“I started to take an interest in Olympic graphic design, of which pictograms are a part, in the early 1990s, when I began studying at a Swiss graphic arts school,” Osterwalder explains. “I had to prepare my final thesis, and I decided to take a look at Olympic design. I went to the Olympic library in Lausanne, and on the day I arrived I saw the book on the design of the 1994 Games in Lillehammer. That inspired me and totally changed my life, in the sense that it told a fantastic story about what graphic design can be. Not only from a functional point of view, but far more because it is a part of a country’s heritage, representing a nation, a vision, a philosophy. After that, I really started to investigate, and undertake a lot of research, which I have continued right up to now.”
Tokyo 1964 © IOC / Kishimoto
It is generally agreed that Olympic Games pictograms were really first introduced in 1964, in Tokyo. But Osterwalder explains: “Creating symbols which are not letters but graphic illustrations that everyone can understand goes back much further than that. I’ve found small pictograms that were at the Games in Stockholm in 1912, Paris in 1924, and other Games after that; but they did not yet offer that very simple and clear view that we know today. They were complicated illustrations, but not verbal elements, describing sports, art competitions or other things. For example, for the art competitions in Paris in 1924, there was a symbol, an illustration, which may be considered a pictogram.”
However, the team of designers who worked on the Summer Games in Tokyo in 1964 did a lot to shape the system what we know today. “They reduced the shapes and sizes to the minimum needed to understand the message. The Japanese were faced with the problem of language. Nobody speaks Japanese outside Japan. So they really had to find something that would work for all the people from other countries. A non-verbal system.”
“Take the emblem of these Games, for example [a red disc above the Olympic rings and the words Tokyo 1964]. It is so simple, if you tried to remove any part of it, it would no longer work. They invented a very simple new language, and a totally new form of graphic design. They used sports photography for the first time, and typographic unity as a graphic element. That had never happened before. Tokyo 1964 had brilliant designers, who knew what they wanted to do and did some fantastic work. It was Tokyo 1964, for example, that invented the pictogram for men’s and women’s toilets.”
An important turning point at Lillehammer in 1994
Osterwalder observes that there were no major changes after that in the 1960s, 1970s or 1980s. “They all looked similar. There were some differences in style, with some being more comprehensible than others, but it was the same philosophy.”
The most important evolution came in the 1990s. Albertville and Barcelona for the Winter and Summer Games in 1992 devised their own pictograms using the brush painting technique. And these then became an integral part of the general design, like the Cobi character, which had versions for all the sports.
“A new and important change took place for the 1994 Games in Lillehammer where, for the first time, the pictograms told a story. They were based on the famous 4,000-year-old rock carving found in a cave [representing a man on skis]. For the first time, a country’s heritage was incorporated into the graphic design, something which belonged to Norway and was linked to the winter, or winter sports. It was there that pictograms began to tell a story,” he explains.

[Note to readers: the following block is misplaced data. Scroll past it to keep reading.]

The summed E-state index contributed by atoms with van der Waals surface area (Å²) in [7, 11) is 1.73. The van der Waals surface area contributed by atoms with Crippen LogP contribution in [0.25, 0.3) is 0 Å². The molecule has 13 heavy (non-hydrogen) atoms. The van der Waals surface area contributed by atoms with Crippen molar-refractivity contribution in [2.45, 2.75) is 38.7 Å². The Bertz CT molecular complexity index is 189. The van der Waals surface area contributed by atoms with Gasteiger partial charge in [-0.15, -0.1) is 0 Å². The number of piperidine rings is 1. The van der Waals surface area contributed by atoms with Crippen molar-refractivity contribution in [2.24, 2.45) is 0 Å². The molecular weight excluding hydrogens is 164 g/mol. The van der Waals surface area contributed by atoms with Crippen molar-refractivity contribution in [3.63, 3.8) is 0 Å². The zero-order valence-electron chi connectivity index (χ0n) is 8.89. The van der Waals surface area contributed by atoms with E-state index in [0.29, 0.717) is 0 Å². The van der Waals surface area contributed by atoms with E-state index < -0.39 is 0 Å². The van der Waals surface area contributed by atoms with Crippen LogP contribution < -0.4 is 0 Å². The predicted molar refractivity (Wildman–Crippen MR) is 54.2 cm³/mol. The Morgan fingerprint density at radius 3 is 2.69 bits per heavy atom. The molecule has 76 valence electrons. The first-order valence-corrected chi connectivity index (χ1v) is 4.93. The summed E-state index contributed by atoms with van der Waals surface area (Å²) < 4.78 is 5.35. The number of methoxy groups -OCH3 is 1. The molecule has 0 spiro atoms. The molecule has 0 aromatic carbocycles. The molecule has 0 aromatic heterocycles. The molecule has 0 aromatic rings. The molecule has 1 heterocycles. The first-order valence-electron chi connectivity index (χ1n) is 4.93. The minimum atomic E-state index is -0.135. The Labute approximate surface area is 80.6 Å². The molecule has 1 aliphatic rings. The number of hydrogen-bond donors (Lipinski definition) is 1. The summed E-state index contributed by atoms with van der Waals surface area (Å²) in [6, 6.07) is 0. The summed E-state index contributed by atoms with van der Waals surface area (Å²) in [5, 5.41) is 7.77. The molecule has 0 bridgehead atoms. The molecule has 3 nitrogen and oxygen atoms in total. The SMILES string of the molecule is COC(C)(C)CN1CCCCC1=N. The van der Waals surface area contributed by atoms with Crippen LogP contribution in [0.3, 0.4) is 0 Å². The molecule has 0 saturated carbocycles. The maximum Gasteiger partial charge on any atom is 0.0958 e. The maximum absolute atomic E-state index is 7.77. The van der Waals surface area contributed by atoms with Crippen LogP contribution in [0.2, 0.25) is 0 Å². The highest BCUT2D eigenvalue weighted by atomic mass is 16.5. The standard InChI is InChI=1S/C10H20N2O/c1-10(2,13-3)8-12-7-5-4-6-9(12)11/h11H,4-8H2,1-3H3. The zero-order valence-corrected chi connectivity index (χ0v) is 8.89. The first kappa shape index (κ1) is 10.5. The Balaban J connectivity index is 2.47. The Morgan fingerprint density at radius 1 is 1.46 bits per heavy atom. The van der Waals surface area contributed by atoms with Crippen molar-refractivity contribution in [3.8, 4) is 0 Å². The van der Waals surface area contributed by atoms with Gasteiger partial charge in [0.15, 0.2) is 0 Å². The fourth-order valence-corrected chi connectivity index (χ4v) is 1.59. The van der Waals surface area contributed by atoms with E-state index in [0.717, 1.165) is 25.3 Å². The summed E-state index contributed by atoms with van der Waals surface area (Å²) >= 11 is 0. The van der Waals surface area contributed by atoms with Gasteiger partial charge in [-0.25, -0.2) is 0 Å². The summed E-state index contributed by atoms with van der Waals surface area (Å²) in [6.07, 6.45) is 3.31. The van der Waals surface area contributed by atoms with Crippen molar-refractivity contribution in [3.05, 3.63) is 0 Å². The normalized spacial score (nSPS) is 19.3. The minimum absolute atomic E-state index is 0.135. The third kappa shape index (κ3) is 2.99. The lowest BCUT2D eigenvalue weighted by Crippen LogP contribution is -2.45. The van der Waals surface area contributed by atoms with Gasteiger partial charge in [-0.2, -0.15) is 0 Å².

“In Sydney in 2000, too, all the pictograms were based on the boomerang, with totally new figures to represent the sports. For Athens 2004, they also used their heritage, by recalling the ancient Games with modern graphic design. Pictograms which really reflected the country’s heritage. Today this has become the normal thing to do. In some cases, this fits in perfectly with the overall design of the Games; but in others, it looks a bit odd. In Turin in 2006 and Vancouver in 2010, they used a three-dimensional design, with different layers. Those for Sochi 2014 were based on the pictograms for the 1980 Games in Moscow. In Rio in 2016, they fitted perfectly with the general Look of the Games, but had no real story to tell.”
For the Swiss Olympic design historian, “the first use of pictograms was to give people a message, without their having to read anything. To go to the Olympic Park or the various venues, and say, ah right, there’s the press room, there’s such-and-such a venue, etc. All these pictograms for signage and the sports are the Games guides. Without them, just imagine how many languages you would need to use for everyone to understand. Pictograms make things much simpler!”
Of course: “It’s even better if they also give you a clue as to the flavour of the Games, their heritage, their look, and so on; and if you can use them for merchandising as well. In Lillehammer, for example, they produced thousands of T-shirts and objects featuring the pictograms, and people loved them. If the pictograms are no good, you won’t sell anything! In such cases, they are perhaps symbols which allow people to understand that the sport is basketball or sailing, but nothing more than that. Moreover, those from the 1960s to the 1980s were purely informative, nothing more. And then that changed. They became part of the heritage, the Look of the Games and the commercial programme.”